Curious Bolt has a crowbar voltage glitcher, a type of glitcher that can pull the voltage rails of a target chip to ground at very high resolution (as short as a few nanoseconds).

Connecting to your target

  • Connect at least one wire from ground on the Bolt to ground on the target (see Pinout).
  • Connect the glitcher sig pin to the voltage rails you want to glitch on your target.

General tip: voltage glitching is finicky and succeeds in very narrow bands. Improve your luck by getting as good a physical connection as you can. Shorter leads, better grounding, and better contact give better results.

Configuring the glitch

Next you need to configure the duration of your glitch. The python library exposes Scope.glitch.repeat, where you can configure how many 8.3ns clock cycles you want the glitch to last:

from scope import Scope
s = Scope()
s.glitch.repeat = 60  # ~0.5 microseconds

Triggering the glitch

Now that you’ve connected and set up your voltage glitcher, put your target in the state where you want to glitch, and trigger the glitcher once:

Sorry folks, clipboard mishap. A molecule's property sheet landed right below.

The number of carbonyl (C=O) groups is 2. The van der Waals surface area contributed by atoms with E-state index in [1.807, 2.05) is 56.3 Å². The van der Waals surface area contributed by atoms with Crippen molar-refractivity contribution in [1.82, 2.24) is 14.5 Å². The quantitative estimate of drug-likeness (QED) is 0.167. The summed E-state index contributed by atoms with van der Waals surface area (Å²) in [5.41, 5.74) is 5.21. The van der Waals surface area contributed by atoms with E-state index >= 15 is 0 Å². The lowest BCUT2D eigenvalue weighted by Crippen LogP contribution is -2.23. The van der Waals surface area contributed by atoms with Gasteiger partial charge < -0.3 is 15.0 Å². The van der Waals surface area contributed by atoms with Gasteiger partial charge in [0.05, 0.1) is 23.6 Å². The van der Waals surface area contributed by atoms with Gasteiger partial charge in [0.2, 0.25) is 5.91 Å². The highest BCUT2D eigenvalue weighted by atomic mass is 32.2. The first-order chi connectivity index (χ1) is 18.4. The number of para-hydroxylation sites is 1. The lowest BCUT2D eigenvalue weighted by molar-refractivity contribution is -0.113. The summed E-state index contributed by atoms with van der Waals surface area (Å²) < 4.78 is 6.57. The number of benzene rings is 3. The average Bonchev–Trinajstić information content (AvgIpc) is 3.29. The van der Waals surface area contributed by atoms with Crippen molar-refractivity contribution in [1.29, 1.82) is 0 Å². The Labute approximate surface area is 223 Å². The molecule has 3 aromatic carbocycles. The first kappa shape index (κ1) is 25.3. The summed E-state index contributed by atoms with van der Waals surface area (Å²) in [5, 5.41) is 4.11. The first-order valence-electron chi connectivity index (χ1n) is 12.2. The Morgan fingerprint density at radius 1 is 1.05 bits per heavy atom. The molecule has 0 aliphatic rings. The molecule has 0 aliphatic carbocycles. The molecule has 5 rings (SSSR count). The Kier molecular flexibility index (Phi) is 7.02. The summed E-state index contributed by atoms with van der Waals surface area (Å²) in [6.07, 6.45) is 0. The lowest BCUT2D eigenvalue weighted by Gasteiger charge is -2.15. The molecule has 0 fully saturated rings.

This will make the voltage drop very briefly only once. You can also trigger repeatedly, using e.g.:

for i in range(5000):

Additionally, you can arm the Bolt to be triggered by an incoming signal change on one of the 8 input channels:

# Trigger when input 0 goes from high to low
s.arm(0, Scope.FALLING_EDGE)

When triggering from an input pin, you might want to start the glitch some specific time after the trigger occurs. You can set the time offset in 8.3ns cycles before the glitch is executed, using:

s.glitch.ext_offset=1000  # ~8.3 microseconds
Note: Both manual and external triggers are shared between the glitcher, logic analyzer (via PulseView), and the scope.